Finally, it’s time for Emma, Hook, and Henry to make the trek we knew they’d have to make sooner or later. Back to New Storybrooke they go, even though Henry’s still suffering from an acute case of memory tampering; Emma has told him that they’re going north because she has a case to work in Maine. Oh, and that Hook is a “client,” even though she doesn’t run a treasure-burying agency. The kid is still asleep when Emma climbs the stairs to the apartment she once shared with Snow, then knocks on the door — only to find that her father is, in fact, back in Maine. Charming is amazed and delighted to see Emma, but tells her that all is not well: He and the other ex-residents of Fairy Land are cursed and trapped in Storybrooke. Again. And someone or something has erased their memories of the past year; the last thing they can recall is saying goodbye to Emma the day Regina’s curse was truly broken.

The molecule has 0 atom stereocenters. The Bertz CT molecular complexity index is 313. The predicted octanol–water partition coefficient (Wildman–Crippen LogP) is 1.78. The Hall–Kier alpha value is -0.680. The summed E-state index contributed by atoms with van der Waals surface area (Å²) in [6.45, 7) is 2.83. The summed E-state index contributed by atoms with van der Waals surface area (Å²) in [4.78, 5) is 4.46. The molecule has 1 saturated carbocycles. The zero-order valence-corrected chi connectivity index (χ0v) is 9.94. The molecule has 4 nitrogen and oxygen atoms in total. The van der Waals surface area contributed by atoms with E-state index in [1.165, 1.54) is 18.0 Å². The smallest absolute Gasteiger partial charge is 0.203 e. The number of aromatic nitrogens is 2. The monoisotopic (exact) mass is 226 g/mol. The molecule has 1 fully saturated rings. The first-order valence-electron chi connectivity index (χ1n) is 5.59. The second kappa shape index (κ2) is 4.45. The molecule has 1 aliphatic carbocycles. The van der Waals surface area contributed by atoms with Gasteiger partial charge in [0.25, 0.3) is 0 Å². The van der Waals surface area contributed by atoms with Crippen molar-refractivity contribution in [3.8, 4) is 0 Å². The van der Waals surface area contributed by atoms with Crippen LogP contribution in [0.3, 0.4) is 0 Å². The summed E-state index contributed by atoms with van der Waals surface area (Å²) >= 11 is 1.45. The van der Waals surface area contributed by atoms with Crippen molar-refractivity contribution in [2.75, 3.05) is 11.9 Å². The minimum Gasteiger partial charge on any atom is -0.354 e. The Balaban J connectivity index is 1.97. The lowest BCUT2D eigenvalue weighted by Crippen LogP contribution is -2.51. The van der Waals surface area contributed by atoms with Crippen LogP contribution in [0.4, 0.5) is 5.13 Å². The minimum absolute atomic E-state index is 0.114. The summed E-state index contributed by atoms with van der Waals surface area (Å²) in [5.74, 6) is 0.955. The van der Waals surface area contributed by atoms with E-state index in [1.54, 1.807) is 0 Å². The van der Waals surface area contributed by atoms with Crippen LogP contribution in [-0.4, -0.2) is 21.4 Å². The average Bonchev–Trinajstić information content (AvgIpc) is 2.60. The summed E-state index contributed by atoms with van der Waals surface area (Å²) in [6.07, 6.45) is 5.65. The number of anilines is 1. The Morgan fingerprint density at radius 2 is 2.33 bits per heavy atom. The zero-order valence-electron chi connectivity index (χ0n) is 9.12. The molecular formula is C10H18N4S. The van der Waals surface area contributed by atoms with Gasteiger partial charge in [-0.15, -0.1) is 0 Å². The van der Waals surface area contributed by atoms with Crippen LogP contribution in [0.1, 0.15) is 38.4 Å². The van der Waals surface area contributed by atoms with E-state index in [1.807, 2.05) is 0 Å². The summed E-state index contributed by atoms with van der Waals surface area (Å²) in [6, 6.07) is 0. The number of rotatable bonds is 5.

Emma is confused. If their memories were wiped, how does Charming know a year has passed? Cue Snow, waddling into the room — and sporting an enormously pregnant belly. Hey, that’s one way to have art imitate life!

And now we get our first glimpse at the creature who’s put season 3’s second arc in motion — a familiar-looking, emerald-skinned vixen with a naughty glint in her eye and an apparent beef against Regina. From another computer generated castle far away, she slinks over to the monkey who attacked Snow and her stepmother, collecting a sample of the queen’s blood. “Now I shall get my revenge,” she purrs. “The queen may be evil, but I’m wicked. And wicked always wins.” Well, unless it’s an alphabetical contest.

NEXT: The return of Breadcrumbs!

Breadcrumbs

– Christopher Gorham’s character is named Walsh. The actor who played the lead Flying Monkey in The Wizard of Oz was named Pat Walshe. The more you know!